Sacramento Takes a Nap 

And an East Bay schools superintendent goes golfing on Chevon's tab.

Stop me if you've heard this one before. A governor, two Democratic legislative leaders, and two Republican leaders walk into a bar to discuss the budget crisis and ... what? You say that joke's played out? That the punch line is always something about how they fight and fight while the deficit gets worse and worse? Fooled you, smart guy. This year, they ain't even talking.

That's right. The 2010-11 budget crisis is more than sixty days old, with nary an end in sight. Sometime this week, the state of California is expected to start issuing IOUs in lieu of payments once more. Most years, the governor and the rest of the "Big Five" would be huddling in a smoky room somewhere, arguing about line items and taxes and amortizing debt payments. But this year, they've decided not to bother. Arnold Schwarzenegger has only called one meeting of the Big Five, and it lasted about an hour. Sacramento watchers claim that the leaders of both parties intend to simply present their competing plans on the floor of the Senate and Assembly, watch them fail to get a two-thirds majority, and tell the voters all about how the other side is so intransigent. As abrogations of leadership go, this one really gets a gold star.

To put this crisis in proper perspective, the Associated Press reports that the crisis will wind up cutting $13 million from the Oakland school district's child care budget, or 73 percent of the total funds. Which means seven child care centers are slated to shut down. Which means some 500 children get to discover the magical world of Oakland's mean streets.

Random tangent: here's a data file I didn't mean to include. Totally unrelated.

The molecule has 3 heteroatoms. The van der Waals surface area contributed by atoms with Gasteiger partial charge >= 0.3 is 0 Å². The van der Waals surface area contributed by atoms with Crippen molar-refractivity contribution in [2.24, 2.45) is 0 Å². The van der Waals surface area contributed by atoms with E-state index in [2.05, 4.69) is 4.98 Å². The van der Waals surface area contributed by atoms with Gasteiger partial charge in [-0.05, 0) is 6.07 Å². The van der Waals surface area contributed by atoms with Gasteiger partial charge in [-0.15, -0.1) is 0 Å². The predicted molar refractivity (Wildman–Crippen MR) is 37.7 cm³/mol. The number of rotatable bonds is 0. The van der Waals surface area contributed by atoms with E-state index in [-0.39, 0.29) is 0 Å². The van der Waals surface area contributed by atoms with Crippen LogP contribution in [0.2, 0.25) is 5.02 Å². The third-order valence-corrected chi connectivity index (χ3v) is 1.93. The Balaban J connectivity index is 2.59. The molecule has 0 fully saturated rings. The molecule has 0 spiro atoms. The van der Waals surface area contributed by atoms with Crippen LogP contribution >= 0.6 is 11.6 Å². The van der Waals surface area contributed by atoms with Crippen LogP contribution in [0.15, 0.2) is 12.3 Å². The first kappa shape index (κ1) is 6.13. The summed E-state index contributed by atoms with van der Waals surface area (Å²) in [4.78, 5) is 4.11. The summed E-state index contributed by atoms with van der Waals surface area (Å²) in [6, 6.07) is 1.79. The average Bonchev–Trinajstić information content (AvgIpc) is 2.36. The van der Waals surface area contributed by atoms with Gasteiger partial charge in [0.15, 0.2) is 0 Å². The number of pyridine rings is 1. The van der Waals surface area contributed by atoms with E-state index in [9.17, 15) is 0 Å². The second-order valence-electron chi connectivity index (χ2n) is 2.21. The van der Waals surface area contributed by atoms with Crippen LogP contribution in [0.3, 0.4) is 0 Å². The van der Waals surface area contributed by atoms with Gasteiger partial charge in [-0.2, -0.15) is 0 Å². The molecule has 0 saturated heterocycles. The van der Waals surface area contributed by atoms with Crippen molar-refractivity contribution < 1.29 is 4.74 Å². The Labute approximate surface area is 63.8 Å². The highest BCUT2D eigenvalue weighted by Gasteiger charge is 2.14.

On the other hand, Cal's doing just peachy. Last week, UC Berkeley Chancellor Robert Birgeneau announced that this year, the campus budget will be enough in the black for him to start expanding classes and hiring new faculty once again. Seems last year's crisis prompted Cal's wealthier alumni to bump up their donations. And raising tuition by 32 percent didn't hurt. So if you're one of the students whose parents can afford it, Berkeley's back in business.

Fun on Mount Diablo

Speaking of schools, which district's superintendent likes to go golfing and drinking on the dime of an oil company that's about to get a multimillion-dollar contract from him? Why, that would be Steven Lawrence of the Mount Diablo Unified School District. According to an excellent piece by Contra Costa Times reporter Matt Krupnick, Lawrence, who was planning to hand Chevron a $70 million gig to build the district's solar energy infrastructure, took three of his friends on a golf outing at Lake Tahoe's Incline Village, where Chevron muckety-muck Jim Davis has a membership and can get them in for free. In addition, Chevron officials had a grand time picking up the tab for Lawrence at Oliveto's one bacchanalian night.